Well when you want a good sports movie you go to Monte Hellman, the fellow who also did the great racing movie Two Lane Black Top and Silent Night, Deadly Night 3. Now I know some of you from the title, you’re gonna say, “Oh, Vern’s reviewing a gay porno” but no, it’s about chickens.
I don’t know if you are familiar with cockfighting, cock is a term for rooster and what they do, they put two roosters in a circle and have them fight each other. Sometimes they put little metal hooks on their legs to make them more deadly. You know, it is basically like the dog fights we have up here but this is what they do in the south, because chickens are more readily available I guess.
I know what you’re thinking, chickens are pussies compared to dogs. But they’re not. I mean you should see these fuckers fight. The feathers on the back of their neck stick up like a cobra and they just start tearing into each other. I mean it’s creepin me out.
You probaly remember the actor Warren Oates, from Alfredo Garcia. He’s not the guy from the singing group Hall and Oates, he is an actor. Well here he plays an individual so dedicated to his sport of cockfighting that he has taken a vow of silence. In a flashback you find out that he lost one of the big derbies because he was shooting his mouth off about how great his rooster was, until Harry Dean Stanton challenged him to an off-the-record match in a hotel room. Of course, his bird was killed and he missed his big chance to win the Cockfighter of the Year medal which all young boys dream of getting when they grow up. So from that point on he stops talking in order to protect his career.
So the movie is kind of like any other sports movie, except with cockfighting. Warren takes on a new partner, he buys and trains new birds, he enters big matches. He has his old arch rival harry Dean Stanton stirring up trouble and marrying his old girlfriend. There is one guy who tries to cheat but they catch him and beat him up. There is an armed robbery.
Now if I understood correctly, cockfighting becomes illegal at one point of the movie, that must be why they decide to have their tournament in a hotel room. And I don’t know about you but I think it is kind of sleazy to see chickens fighting in a hotel room. Then there is a pile of dead chickens in the bath tub. I don’t know man I don’t think that’s what god intended for the hotel room. But what are you gonna do I guess.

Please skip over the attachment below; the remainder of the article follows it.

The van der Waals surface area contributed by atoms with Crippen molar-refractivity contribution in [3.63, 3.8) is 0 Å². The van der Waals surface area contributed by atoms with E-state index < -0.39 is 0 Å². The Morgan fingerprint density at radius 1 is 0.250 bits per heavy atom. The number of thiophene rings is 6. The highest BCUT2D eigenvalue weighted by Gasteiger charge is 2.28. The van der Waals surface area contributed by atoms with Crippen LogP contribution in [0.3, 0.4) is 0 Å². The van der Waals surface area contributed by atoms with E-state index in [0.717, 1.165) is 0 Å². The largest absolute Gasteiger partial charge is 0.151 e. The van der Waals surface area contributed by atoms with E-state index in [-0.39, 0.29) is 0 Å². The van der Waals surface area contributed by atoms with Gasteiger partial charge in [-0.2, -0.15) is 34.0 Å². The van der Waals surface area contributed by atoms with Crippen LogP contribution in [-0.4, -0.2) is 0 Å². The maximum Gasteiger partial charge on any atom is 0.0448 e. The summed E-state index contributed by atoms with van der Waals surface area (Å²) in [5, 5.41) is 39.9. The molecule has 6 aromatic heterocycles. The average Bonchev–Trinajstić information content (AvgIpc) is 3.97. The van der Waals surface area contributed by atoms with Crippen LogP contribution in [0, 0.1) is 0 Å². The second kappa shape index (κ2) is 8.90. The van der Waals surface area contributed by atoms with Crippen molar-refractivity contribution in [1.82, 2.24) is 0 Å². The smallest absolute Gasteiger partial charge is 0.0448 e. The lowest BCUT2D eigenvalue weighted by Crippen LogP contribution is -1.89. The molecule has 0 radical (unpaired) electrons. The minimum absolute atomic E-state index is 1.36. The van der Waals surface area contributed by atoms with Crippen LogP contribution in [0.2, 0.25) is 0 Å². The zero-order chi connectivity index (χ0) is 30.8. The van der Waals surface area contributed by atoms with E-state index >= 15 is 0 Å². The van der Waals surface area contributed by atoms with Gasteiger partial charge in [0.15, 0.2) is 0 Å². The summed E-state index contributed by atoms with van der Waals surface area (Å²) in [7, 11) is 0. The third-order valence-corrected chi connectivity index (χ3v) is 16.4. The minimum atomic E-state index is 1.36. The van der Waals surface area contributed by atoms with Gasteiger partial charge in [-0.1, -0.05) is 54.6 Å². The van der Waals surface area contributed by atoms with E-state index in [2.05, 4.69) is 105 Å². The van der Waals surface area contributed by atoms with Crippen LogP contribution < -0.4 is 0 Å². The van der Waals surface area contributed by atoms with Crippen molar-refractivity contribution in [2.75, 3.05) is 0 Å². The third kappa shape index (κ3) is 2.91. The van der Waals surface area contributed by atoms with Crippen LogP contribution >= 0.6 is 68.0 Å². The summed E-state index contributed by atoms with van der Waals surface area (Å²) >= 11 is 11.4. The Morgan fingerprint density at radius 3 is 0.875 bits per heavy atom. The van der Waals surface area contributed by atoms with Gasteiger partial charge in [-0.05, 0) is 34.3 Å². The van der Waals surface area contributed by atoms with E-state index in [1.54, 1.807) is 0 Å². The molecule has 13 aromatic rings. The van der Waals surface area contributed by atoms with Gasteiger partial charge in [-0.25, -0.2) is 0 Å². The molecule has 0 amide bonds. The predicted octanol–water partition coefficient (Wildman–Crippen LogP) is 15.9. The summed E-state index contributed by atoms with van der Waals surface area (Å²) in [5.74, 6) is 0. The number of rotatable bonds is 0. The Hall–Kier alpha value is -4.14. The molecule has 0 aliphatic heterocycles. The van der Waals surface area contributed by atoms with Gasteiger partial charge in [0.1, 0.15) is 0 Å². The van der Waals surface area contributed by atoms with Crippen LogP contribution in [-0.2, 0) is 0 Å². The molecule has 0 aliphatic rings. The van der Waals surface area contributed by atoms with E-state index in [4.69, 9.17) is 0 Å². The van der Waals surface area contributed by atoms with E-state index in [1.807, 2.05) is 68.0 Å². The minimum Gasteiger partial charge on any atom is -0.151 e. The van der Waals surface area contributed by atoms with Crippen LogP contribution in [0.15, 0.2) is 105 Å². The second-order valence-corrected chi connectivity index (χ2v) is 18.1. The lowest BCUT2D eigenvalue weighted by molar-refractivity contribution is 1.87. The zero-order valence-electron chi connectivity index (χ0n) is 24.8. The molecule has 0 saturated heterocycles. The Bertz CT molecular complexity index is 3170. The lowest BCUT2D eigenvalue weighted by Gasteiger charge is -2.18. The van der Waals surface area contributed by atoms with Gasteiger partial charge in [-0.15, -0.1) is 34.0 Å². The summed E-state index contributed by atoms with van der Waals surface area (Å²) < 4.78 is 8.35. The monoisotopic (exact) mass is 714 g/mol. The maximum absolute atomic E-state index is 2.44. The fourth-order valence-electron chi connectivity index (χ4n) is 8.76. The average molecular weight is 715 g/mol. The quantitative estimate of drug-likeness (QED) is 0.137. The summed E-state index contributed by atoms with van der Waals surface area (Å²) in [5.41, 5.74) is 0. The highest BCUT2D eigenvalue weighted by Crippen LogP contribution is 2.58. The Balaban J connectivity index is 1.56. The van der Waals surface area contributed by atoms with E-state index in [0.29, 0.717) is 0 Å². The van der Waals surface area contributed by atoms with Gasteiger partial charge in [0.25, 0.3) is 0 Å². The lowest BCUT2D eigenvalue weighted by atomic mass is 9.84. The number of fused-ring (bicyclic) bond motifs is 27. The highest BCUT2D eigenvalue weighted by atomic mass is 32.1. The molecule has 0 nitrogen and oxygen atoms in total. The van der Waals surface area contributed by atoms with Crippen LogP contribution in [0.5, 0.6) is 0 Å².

I wonder how they filmed this anyway though, because these are obviously real chickens killing each other. Also warren cuts the head off one with an ax and I think that was real.
Basically, this is a short, simple film but it works because it’s a sport that has rarely been given a quality treatment on the silver screen. Monte Hellman is a good independent type director and he has created easily one of the best cockfighting movies. It explores the universal themes like what do you do when you love a women but you also love a sport, in this case cockfighting, and the woman wants you to choose? What I mean is, this is a good movie because it is just like other movies except with chickens fighting each other.
To be honest though I have to say that I have a problem with cockfighting. I don’t want to sound like a prude or “political correct” but I’m not sure these guys who make the chickens fight each other to the death should really be glamourized. I mean all they do is hold them at the beginning, it is the chickens who should be getting the credit for this great sport.
UPDATE June 2006
I saw and reviewed this movie several years ago but since then I’ve become a big fan of Charles Willeford, who wrote the book that COCKFIGHTER is based on. There are two other movies based on Willeford novels, MIAMI BLUES and THE WOMAN CHASER. I like both of those movies, but COCKFIGHTER is the ultimate Willeford movie for the following reasons.
- It’s the only one made while he was still alive
- As long as he was around, he decided to write the movie
- Since he was on set and the actor who played Ed Middleton (the wise referee with the mustache) was fired, Willeford ended up a co-star in the movie.